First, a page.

Background: Patient-derived organoids (PDOs) from advanced colorectal cancer (CRC) patients could be a key platform to predict drug response and discover new biomarkers. We aimed to integrate PDO drug response with multi-omics characterization beyond genomics. Methods: We generated 29 PDO lines from 22 advanced CRC patients and provided a morphologic, genomic, and transcriptomic characterization. We performed drug sensitivity assays with a panel of both standard and non-standard agents in five long-term cultures, and integrated drug response with a baseline proteomic and transcriptomic characterization by SWATH-MS and RNA-seq analysis, respectively. Results: PDOs were successfully generated from heavily pre-treated patients, including a paired model of advanced MSI high CRC deriving from pre- and post-chemotherapy liver metastasis. Our PDOs faithfully reproduced genomic and phenotypic features of original tissue. Drug panel testing identified differential response among PDOs, particularly to oxaliplatin and palbociclib. Proteotranscriptomic analyses revealed that oxaliplatin non-responder PDOs present enrichment of the t-RNA aminoacylation process and showed a shift towards oxidative phosphorylation pathway dependence, while an exceptional response to palbociclib was detected in a PDO with activation of MYC and enrichment of chaperonin T-complex protein Ring Complex (TRiC), involved in proteome integrity. Proteotranscriptomic data fusion confirmed these results within a highly integrated network of functional processes involved in differential response to drugs. Conclusions: Our strategy of integrating PDOs drug sensitivity with SWATH-mass spectrometry and RNA-seq allowed us to identify different baseline proteins and gene expression profiles with the potential to predict treatment response/resistance and to help in the development of effective and personalized cancer therapeutics.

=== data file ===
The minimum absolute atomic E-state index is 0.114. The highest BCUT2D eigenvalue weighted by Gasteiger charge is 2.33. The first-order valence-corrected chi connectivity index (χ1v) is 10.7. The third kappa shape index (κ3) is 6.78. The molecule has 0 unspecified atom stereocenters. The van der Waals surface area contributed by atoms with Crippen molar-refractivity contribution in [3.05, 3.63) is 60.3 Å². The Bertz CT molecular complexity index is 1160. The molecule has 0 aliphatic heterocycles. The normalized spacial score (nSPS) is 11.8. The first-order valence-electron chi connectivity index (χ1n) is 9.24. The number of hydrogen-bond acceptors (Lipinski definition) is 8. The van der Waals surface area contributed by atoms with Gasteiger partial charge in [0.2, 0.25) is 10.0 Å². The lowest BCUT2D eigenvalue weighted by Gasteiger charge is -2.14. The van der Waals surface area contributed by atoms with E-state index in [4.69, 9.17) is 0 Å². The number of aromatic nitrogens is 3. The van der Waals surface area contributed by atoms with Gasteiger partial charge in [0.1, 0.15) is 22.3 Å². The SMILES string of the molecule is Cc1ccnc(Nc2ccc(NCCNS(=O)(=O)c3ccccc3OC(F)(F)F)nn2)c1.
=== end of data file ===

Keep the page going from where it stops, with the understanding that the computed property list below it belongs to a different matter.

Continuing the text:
"Proteotranscriptomic analysis of advanced colorectal cancer patient derived organoids for drug sensitivity prediction"

Papaccio, Federica
;
2023-01-01

Abstract

Background: Patient-derived organoids (PDOs) from advanced colorectal cancer (CRC) patients could be a key platform to predict drug response and discover new biomarkers. We aimed to integrate PDO drug response with multi-omics characterization beyond genomics. Methods: We generated 29 PDO lines from 22 advanced CRC patients and provided a morphologic, genomic, and transcriptomic characterization. We performed drug sensitivity assays with a panel of both standard and non-standard agents in five long-term cultures, and integrated drug response with a baseline proteomic and transcriptomic characterization by SWATH-MS and RNA-seq analysis, respectively. Results: PDOs were successfully generated from heavily pre-treated patients, including a paired model of advanced MSI high CRC deriving from pre- and post-chemotherapy liver metastasis. Our PDOs faithfully reproduced genomic and phenotypic features of original tissue. Drug panel testing identified differential response among PDOs, particularly to oxaliplatin and palbociclib. Proteotranscriptomic analyses revealed that oxaliplatin non-responder PDOs present enrichment of the t-RNA aminoacylation process and showed a shift towards oxidative phosphorylation pathway dependence, while an exceptional response to palbociclib was detected in a PDO with activation of MYC and enrichment of chaperonin T-complex protein Ring Complex (TRiC), involved in proteome integrity. Proteotranscriptomic data fusion confirmed these results within a highly integrated network of functional processes involved in differential response to drugs. Conclusions: Our strategy of integrating PDOs drug sensitivity with SWATH-mass spectrometry and RNA-seq allowed us to identify different baseline proteins and gene expression profiles with the potential to predict treatment response/resistance and to help in the development of effective and personalized cancer therapeutics.
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Utilizza questo identificativo per citare o creare un link a questo documento: https://hdl.handle.net/11386/4812915
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